The other day, I was listening to an interview on National Public Radio with Emma Donoghue, the author of Room. It’s a novel about a five-year-old whose entire life has been spent with his mother in a small room where his mother –a victim of kidnapping — has been kept since before he was conceived. The book sounds horrifying, fascinating, and tremendously well done.
I don’t know how the story ends. The interviewer was very careful not to give away anything about that. The reviews I looked up online after getting home were equally circumspect.
This is all quite admirable for those of you who think a book shouldn’t be ruined by knowing the ending beforehand. But I’m here to tell you that unless and until I know how that book ends, I won’t buy it. And I won’t start reading it.
Most of you will doubtless be horrified by this. To which I respond: Get over it. I’m a longtime reader, with a graduate degree in literature (if that means anything). My reading experience is just as legitimate as yours. I’m not asking you to read this way, but I’m not going to apologize for the way I process texts. Anyone who wants me to read his/her/its story will simply have to deal with that.
The question of just why I read this way has to do, I think, with how strongly I identify with the characters in the fiction I’m reading. I literally feel what they’re feeling — or what they ought to be feeling, in cases such as those of stupid teenagers who ought to feel more embarrassed than they do about their own idiotic actions. (This is one reason, by the way, that I shall never watch a Mister Bean movie.) This makes reading a very intense experience for me. It also means I have to be pretty careful about decisions about just what I’m going to read. Knowing what’s coming in a story helps me do that.
It’s not just a matter of eliminating stories that end badly. Very often when I flip ahead to find out the end of an intense story, even if the news isn’t good for the main character, I’ll keep on going. Knowing what’s coming helps me to get a grip on myself emotionally. It allows me to continue — though there are also times when, knowing where the story is going, I’ll decide it’s not worth my time. That’s my prerogative.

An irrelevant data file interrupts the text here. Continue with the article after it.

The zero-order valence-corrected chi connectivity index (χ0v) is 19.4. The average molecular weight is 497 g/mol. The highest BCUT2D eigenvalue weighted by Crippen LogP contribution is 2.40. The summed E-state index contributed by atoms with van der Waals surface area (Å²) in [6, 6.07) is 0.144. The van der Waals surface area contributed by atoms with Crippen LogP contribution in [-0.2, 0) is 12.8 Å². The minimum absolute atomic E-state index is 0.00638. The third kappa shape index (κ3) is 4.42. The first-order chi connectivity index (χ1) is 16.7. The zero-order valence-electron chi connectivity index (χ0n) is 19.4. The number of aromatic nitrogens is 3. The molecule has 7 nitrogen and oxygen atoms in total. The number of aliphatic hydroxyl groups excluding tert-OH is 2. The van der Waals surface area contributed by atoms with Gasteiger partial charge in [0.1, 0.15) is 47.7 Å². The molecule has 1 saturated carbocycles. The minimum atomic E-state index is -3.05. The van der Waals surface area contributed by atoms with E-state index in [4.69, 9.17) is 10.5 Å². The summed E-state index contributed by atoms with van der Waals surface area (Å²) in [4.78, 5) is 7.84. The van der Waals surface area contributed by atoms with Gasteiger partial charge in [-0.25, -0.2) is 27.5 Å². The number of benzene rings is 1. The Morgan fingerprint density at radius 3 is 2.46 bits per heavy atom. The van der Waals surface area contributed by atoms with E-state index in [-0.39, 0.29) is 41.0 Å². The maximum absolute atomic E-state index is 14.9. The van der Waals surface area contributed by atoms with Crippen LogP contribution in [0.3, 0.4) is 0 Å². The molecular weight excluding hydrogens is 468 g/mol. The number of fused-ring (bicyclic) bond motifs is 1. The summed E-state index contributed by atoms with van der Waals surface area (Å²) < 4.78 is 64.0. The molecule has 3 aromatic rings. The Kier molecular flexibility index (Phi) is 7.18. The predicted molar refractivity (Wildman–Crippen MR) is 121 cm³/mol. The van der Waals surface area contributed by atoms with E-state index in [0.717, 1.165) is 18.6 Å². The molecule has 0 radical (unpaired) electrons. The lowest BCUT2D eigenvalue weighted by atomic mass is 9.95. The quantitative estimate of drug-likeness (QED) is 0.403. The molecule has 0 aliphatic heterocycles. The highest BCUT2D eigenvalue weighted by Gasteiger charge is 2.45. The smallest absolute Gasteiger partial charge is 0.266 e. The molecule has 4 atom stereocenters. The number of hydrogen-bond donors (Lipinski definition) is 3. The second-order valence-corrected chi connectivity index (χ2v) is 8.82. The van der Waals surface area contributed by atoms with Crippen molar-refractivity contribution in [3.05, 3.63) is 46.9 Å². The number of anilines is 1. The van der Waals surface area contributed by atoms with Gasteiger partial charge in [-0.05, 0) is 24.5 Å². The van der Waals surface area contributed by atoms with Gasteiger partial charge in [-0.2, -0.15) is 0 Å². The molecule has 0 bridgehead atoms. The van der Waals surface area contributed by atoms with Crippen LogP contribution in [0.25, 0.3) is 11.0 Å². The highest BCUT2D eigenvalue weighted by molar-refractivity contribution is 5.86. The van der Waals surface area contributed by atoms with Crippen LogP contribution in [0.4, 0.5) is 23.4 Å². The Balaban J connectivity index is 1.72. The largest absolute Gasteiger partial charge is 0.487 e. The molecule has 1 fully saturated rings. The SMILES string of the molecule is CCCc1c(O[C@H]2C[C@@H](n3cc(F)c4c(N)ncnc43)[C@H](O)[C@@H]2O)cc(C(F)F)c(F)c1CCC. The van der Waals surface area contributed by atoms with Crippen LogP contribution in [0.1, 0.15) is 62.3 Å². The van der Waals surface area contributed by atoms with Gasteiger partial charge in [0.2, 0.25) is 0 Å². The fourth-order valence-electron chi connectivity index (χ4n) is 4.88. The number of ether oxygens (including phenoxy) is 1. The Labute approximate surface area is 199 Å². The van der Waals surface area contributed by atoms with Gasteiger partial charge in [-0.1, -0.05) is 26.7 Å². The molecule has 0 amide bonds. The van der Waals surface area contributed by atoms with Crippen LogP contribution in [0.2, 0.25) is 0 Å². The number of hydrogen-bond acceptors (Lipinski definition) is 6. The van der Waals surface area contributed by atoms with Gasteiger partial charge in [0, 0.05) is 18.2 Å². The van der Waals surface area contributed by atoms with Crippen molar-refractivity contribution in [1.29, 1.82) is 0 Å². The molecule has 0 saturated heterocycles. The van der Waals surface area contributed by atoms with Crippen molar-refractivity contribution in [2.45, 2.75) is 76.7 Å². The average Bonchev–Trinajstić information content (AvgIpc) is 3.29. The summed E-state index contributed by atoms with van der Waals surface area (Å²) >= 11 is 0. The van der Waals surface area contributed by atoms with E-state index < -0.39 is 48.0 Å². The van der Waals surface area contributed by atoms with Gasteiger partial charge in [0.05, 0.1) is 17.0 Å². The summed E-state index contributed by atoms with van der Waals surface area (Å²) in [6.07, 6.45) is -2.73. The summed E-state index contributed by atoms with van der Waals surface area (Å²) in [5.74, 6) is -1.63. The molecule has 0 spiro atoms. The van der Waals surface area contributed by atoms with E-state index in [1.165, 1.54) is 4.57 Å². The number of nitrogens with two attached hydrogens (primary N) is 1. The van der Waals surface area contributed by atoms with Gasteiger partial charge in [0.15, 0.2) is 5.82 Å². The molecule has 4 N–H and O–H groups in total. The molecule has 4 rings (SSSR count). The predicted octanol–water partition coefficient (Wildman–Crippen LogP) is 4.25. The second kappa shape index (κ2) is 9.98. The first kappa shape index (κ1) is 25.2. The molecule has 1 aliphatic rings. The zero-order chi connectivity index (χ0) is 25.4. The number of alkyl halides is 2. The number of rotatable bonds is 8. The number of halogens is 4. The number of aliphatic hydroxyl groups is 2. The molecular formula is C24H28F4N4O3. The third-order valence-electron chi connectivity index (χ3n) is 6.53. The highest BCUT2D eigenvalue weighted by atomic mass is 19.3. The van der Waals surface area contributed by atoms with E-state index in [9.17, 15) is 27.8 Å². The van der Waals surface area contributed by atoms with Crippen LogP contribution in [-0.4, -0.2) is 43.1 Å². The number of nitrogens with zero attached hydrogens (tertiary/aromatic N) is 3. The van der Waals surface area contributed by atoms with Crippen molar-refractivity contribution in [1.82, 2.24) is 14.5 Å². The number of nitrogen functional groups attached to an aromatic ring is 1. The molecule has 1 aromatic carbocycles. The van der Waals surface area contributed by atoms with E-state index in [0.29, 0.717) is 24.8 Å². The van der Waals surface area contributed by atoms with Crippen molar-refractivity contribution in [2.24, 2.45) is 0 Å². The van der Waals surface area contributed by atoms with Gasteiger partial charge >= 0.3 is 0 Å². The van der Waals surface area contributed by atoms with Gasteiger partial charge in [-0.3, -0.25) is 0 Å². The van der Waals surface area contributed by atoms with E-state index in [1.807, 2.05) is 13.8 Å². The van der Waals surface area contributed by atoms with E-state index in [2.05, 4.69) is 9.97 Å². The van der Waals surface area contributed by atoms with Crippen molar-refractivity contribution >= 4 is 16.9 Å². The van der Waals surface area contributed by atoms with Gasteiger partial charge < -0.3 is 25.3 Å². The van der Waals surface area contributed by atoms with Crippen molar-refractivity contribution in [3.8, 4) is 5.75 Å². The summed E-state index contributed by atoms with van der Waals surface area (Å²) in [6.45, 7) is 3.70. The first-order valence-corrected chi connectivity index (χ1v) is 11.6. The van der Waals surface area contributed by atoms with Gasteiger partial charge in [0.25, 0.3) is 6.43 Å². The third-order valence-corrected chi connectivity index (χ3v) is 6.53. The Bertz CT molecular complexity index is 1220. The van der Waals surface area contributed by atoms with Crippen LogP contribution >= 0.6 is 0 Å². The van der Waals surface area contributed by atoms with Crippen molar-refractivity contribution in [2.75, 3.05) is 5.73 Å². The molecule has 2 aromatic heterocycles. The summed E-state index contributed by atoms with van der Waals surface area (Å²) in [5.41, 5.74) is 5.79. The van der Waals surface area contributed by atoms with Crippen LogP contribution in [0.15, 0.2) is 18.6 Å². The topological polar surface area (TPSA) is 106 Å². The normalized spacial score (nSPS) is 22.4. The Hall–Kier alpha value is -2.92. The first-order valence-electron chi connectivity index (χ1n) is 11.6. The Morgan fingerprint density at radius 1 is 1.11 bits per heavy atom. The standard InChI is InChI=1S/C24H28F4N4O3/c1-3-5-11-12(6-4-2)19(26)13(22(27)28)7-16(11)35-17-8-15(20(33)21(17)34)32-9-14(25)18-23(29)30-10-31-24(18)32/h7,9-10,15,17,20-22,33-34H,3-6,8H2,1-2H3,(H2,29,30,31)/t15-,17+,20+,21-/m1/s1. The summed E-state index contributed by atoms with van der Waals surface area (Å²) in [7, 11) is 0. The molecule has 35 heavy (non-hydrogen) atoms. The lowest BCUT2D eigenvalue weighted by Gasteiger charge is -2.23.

The other thing you have to understand is that for me, knowing the ending in advance doesn’t spoil a story. Pretty much any story that I like, I reread. Usually I like it better the second time around. Knowing what’s going to happen, I don’t have to race through, but can appreciate the journey. It’s like a first-time conversation with the person who’s going to become your best friend. You may click initially, but things get much better over time. First impressions are lasting impressions only if they’re so negative that you don’t bother to collect any later impressions further down the road. A good book is much like a good friend in that respect — for me at least.
The one exception I try to make is when I’m reading something to give revision comments to the writer. In those cases, I try to stick to a strictly linear reading, so that the writer will have the benefit of my impressions and misconceptions, uncontaminated by knowledge of what comes later. I’m not honestly sure that’s the best idea, though. Wouldn’t it be better to accurately reflect the kind of reader I really am, rather than imitate someone I’m not? But I try.
God, we’re told, knows the end from the beginning, whether that’s through a kind of mechanical foreknowledge based on his thorough knowledge of the present, or some way of standing outside of time, or something else.
In wanting to know the ending of stories before I get very far in them, it can be supposed that I’m wanting the power of God — something we limited mortals don’t possess in real life. Each of us, after all, must live life as it comes to us. Isn’t it a form of cheating, of escapism, for me to demand something different in my reading experience?
Except that this isn’t the case. God, if you’re a Mormon, is someone you believe has indeed revealed the ending of the drama, though not all the intermediate acts. He tells us how things will end up so that we may trust him along the way.
Which, it occurs to me, really is what I want in my reading. When I read a story, I enter a world whose god — the author — is largely unknown to me. Before I venture into that world, I want to know whether it’s the work of one of those gods who delights in the pain of his or her creation: a god of vengeance, a god of mercy, a god of suffering, a god of indolence, a god of unjust power and cruel immorality. I want to know what kind of experience awaits me. This, it seems to me, isn’t too much to ask.